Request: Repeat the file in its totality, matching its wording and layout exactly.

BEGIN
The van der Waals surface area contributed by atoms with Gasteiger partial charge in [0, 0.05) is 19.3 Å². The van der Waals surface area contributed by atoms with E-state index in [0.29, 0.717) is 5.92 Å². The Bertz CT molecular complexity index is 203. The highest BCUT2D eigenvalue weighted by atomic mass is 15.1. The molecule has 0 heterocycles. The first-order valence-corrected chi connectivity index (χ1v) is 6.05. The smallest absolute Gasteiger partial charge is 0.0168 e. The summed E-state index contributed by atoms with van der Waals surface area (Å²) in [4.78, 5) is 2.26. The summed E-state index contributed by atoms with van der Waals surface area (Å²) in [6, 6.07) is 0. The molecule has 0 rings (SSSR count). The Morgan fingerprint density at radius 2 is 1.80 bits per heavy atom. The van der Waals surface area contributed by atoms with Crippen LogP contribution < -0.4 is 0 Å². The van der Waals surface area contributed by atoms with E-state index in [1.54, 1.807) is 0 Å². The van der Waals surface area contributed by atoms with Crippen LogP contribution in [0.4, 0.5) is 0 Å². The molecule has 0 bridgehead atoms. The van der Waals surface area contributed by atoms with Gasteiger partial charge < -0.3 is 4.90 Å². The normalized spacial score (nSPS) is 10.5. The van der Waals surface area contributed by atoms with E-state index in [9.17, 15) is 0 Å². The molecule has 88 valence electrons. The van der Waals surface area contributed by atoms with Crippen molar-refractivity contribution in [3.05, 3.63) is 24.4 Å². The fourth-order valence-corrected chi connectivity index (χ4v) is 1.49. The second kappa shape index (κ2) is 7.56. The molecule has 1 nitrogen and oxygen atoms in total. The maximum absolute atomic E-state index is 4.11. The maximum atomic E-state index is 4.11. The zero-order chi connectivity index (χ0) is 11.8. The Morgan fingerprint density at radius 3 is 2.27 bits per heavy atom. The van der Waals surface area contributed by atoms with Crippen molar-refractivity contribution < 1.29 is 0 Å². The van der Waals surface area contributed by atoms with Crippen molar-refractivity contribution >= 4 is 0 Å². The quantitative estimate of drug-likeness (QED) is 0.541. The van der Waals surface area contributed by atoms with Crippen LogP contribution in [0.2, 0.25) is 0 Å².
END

The van der Waals surface area contributed by atoms with Gasteiger partial charge in [0, 0.05) is 19.3 Å². The van der Waals surface area contributed by atoms with E-state index in [0.29, 0.717) is 5.92 Å². The Bertz CT molecular complexity index is 203. The highest BCUT2D eigenvalue weighted by atomic mass is 15.1. The molecule has 0 heterocycles. The first-order valence-corrected chi connectivity index (χ1v) is 6.05. The smallest absolute Gasteiger partial charge is 0.0168 e. The summed E-state index contributed by atoms with van der Waals surface area (Å²) in [4.78, 5) is 2.26. The summed E-state index contributed by atoms with van der Waals surface area (Å²) in [6, 6.07) is 0. The molecule has 0 rings (SSSR count). The Morgan fingerprint density at radius 2 is 1.80 bits per heavy atom. The van der Waals surface area contributed by atoms with Crippen LogP contribution < -0.4 is 0 Å². The van der Waals surface area contributed by atoms with E-state index in [1.54, 1.807) is 0 Å². The van der Waals surface area contributed by atoms with Crippen LogP contribution in [0.4, 0.5) is 0 Å². The molecule has 0 bridgehead atoms. The van der Waals surface area contributed by atoms with Gasteiger partial charge < -0.3 is 4.90 Å². The normalized spacial score (nSPS) is 10.5. The van der Waals surface area contributed by atoms with E-state index in [9.17, 15) is 0 Å². The molecule has 88 valence electrons. The van der Waals surface area contributed by atoms with Crippen molar-refractivity contribution in [3.05, 3.63) is 24.4 Å². The fourth-order valence-corrected chi connectivity index (χ4v) is 1.49. The second kappa shape index (κ2) is 7.56. The molecule has 1 nitrogen and oxygen atoms in total. The maximum absolute atomic E-state index is 4.11. The maximum atomic E-state index is 4.11. The zero-order chi connectivity index (χ0) is 11.8. The Morgan fingerprint density at radius 3 is 2.27 bits per heavy atom. The van der Waals surface area contributed by atoms with Crippen molar-refractivity contribution < 1.29 is 0 Å². The van der Waals surface area contributed by atoms with Crippen molar-refractivity contribution >= 4 is 0 Å². The quantitative estimate of drug-likeness (QED) is 0.541. The van der Waals surface area contributed by atoms with Crippen LogP contribution in [0.2, 0.25) is 0 Å².